• 1 The next question concerns the timing of the State's certificate here; the State argues that it may file one even after it has filed its notice of appeal. The State relies on Supreme Court Rule 606(a) (73 Ill.2d R. 606(a)), which provides in part, "No step in the perfection of the appeal other than the filing of the notice of appeal is jurisdictional." This states the effect of a notice of appeal from the standpoint of the appellate court. The defendant counters that filing a notice of appeal divests the trial court of jurisdiction over the case (Brehm v. Piotrowski (1951), 409 Ill. 87, 90, 98 N.E.2d 725, 727), expressing the effect of a notice of appeal on a trial court. The defendant concludes that the certificate may not be filed in this court as a supplement to the record; Young directs the State to file its certificates in the trial court.

The State points out that the Federal provision analogous to the one in Young has not been construed as a jurisdictional requirement. Young invites the analogy by referring to the Criminal Appeals Act (18 U.S.C. § 3731 (1976)) as evidence of the "practicality" of the certification requirement. The Federal statute permits the government to appeal a pretrial order suppressing evidence "if the United States Attorney certifies to the district court that the appeal is not taken for the purpose of delay and that the evidence is a substantial proof of a fact material in the proceeding." The Federal law has not been construed as a jurisdictional step, and the Federal government may file its certificate even after it has perfected the appeal from the district court. (United States v. Fleming (8th Cir. 1977), 566 F.2d 623.) The defendant argues that the analogy to the Federal procedure is imperfect because the intent in Young is to balance the defendant's right to swift prosecution against the State's right to appeal suppression orders. Yet Young discusses those concerns not to impose limits on the State's decision to appeal orders but instead to show that the holding rests in part on policy grounds. Young does not balance anything, because it holds that the State may always appeal a pretrial order excluding evidence.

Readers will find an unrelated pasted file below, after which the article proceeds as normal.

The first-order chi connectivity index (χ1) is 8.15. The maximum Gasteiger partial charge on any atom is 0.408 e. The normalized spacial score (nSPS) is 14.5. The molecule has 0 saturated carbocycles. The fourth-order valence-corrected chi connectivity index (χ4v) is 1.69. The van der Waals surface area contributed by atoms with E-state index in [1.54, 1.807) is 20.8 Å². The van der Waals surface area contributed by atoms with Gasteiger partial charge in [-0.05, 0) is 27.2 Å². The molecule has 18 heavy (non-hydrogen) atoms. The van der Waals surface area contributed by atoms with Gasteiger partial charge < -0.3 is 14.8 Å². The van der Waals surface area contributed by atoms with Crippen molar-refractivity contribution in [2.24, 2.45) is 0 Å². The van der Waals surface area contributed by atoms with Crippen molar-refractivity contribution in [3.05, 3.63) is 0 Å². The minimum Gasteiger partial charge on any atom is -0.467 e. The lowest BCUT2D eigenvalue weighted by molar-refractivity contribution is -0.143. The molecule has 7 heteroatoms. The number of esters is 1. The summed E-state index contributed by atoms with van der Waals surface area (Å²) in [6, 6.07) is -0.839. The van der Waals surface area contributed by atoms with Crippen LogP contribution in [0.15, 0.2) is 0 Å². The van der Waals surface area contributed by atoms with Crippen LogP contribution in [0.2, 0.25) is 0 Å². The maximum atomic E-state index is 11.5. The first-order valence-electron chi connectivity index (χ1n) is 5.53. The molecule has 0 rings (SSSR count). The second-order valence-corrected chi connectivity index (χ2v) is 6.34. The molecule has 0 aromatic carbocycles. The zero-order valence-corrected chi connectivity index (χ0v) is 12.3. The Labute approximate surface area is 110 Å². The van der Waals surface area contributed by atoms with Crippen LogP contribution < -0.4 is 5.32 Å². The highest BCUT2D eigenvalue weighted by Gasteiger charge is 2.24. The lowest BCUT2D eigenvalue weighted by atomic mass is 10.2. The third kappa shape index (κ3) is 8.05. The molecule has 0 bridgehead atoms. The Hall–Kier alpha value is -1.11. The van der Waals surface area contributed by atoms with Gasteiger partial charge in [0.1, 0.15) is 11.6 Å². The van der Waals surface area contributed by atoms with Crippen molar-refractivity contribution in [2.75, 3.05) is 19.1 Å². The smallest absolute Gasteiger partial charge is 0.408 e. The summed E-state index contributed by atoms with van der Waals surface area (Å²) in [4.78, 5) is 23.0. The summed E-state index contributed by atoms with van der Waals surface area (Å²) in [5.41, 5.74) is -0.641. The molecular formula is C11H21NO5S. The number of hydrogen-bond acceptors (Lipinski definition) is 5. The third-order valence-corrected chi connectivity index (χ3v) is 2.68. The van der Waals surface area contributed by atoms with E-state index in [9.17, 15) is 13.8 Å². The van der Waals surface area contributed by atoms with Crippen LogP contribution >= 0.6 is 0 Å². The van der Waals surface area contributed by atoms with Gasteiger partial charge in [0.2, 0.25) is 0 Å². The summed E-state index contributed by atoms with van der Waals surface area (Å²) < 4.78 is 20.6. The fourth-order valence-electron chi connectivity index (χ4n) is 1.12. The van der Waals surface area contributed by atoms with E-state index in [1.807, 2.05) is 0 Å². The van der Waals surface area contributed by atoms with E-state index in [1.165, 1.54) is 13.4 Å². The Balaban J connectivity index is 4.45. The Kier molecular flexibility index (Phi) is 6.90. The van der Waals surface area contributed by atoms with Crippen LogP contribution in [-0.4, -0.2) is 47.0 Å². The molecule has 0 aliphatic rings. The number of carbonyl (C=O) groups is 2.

Illinois practice also supports the conclusion that the certificate of impairment is not a jurisdictional step and may be filed after perfection of the appeal. The rule that filing a notice of appeal divests a trial court of jurisdiction is invoked when a party tardily requests a trial court to do something that would affect the posture of the case, such as permitting amendment of the pleadings (Brehm) or granting a post-trial motion (Elliott v. Willis (1980), 89 Ill. App.3d 1144, 412 N.E.2d 638, appeal allowed (1981), 83 Ill.2d 570). We conclude that because the trial judge has no authority under Young to reject the certificate, the State may file it in this court as a supplement to the record. The absence of the certificate is a material omission in the trial court record within the meaning of Supreme Court Rule 329 (73 Ill.2d R. 329). That rule provides that "[m]aterial omissions or inaccuracies or improper authentication may be corrected by stipulation of the parties or by the trial court, either before or after the record is transmitted to the reviewing court, or by the reviewing court"; Supreme Court Rule 612(g) (73 Ill.2d R. 612(g)) makes it applicable to the record in criminal appeals. (See also Ray v. Winter (1977), 67 Ill.2d 296, 367 N.E.2d 678 (failure to certify trial court record is not a jurisdictional defect); People v. Marbly (1980), 85 Ill. App.3d 935, 407 N.E.2d 721 (failure to file report of proceeding within given time limit is not jurisdictional).) The certificate of impairment reflects merely the State's decision to appeal the suppression order and is properly considered an omission in the record. See also our discussion of this same issue in People v. Norris (1981), 101 Ill. App.3d 664.